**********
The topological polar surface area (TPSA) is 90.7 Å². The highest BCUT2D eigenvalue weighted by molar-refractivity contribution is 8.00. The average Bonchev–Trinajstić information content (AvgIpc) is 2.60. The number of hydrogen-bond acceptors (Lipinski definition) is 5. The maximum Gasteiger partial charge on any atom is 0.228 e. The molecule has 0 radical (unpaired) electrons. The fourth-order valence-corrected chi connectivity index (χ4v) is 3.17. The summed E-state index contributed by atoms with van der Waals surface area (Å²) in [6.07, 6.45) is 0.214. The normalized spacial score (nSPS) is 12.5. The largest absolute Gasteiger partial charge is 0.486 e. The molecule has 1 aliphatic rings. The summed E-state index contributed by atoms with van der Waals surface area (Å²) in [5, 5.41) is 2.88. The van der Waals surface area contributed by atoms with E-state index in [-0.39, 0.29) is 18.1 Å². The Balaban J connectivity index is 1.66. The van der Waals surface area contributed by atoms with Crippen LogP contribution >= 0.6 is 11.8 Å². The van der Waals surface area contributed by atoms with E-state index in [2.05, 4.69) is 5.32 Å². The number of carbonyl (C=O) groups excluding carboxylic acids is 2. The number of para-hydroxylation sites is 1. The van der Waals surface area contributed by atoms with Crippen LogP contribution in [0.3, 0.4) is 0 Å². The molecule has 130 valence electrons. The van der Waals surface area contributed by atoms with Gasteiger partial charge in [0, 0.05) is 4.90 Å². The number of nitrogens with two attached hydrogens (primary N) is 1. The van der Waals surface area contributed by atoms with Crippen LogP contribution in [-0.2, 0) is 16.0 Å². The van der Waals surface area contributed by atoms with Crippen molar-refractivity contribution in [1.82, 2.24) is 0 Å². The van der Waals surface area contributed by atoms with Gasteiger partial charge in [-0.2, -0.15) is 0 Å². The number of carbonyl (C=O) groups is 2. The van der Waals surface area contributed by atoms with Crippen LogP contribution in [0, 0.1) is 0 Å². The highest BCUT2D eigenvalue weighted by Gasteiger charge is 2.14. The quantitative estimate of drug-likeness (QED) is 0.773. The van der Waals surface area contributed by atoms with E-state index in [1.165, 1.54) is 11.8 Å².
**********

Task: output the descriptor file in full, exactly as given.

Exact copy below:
The topological polar surface area (TPSA) is 90.7 Å². The highest BCUT2D eigenvalue weighted by molar-refractivity contribution is 8.00. The average Bonchev–Trinajstić information content (AvgIpc) is 2.60. The number of hydrogen-bond acceptors (Lipinski definition) is 5. The maximum Gasteiger partial charge on any atom is 0.228 e. The molecule has 0 radical (unpaired) electrons. The fourth-order valence-corrected chi connectivity index (χ4v) is 3.17. The summed E-state index contributed by atoms with van der Waals surface area (Å²) in [6.07, 6.45) is 0.214. The normalized spacial score (nSPS) is 12.5. The largest absolute Gasteiger partial charge is 0.486 e. The molecule has 1 aliphatic rings. The summed E-state index contributed by atoms with van der Waals surface area (Å²) in [5, 5.41) is 2.88. The van der Waals surface area contributed by atoms with E-state index in [-0.39, 0.29) is 18.1 Å². The Balaban J connectivity index is 1.66. The van der Waals surface area contributed by atoms with Crippen LogP contribution >= 0.6 is 11.8 Å². The van der Waals surface area contributed by atoms with E-state index in [2.05, 4.69) is 5.32 Å². The number of carbonyl (C=O) groups excluding carboxylic acids is 2. The number of para-hydroxylation sites is 1. The van der Waals surface area contributed by atoms with Crippen LogP contribution in [0.3, 0.4) is 0 Å². The molecule has 130 valence electrons. The van der Waals surface area contributed by atoms with Gasteiger partial charge in [0, 0.05) is 4.90 Å². The number of nitrogens with two attached hydrogens (primary N) is 1. The van der Waals surface area contributed by atoms with Crippen LogP contribution in [-0.2, 0) is 16.0 Å². The van der Waals surface area contributed by atoms with Crippen molar-refractivity contribution in [1.82, 2.24) is 0 Å². The van der Waals surface area contributed by atoms with Gasteiger partial charge in [-0.2, -0.15) is 0 Å². The number of carbonyl (C=O) groups is 2. The van der Waals surface area contributed by atoms with Crippen LogP contribution in [0, 0.1) is 0 Å². The highest BCUT2D eigenvalue weighted by Gasteiger charge is 2.14. The quantitative estimate of drug-likeness (QED) is 0.773. The van der Waals surface area contributed by atoms with E-state index in [1.165, 1.54) is 11.8 Å².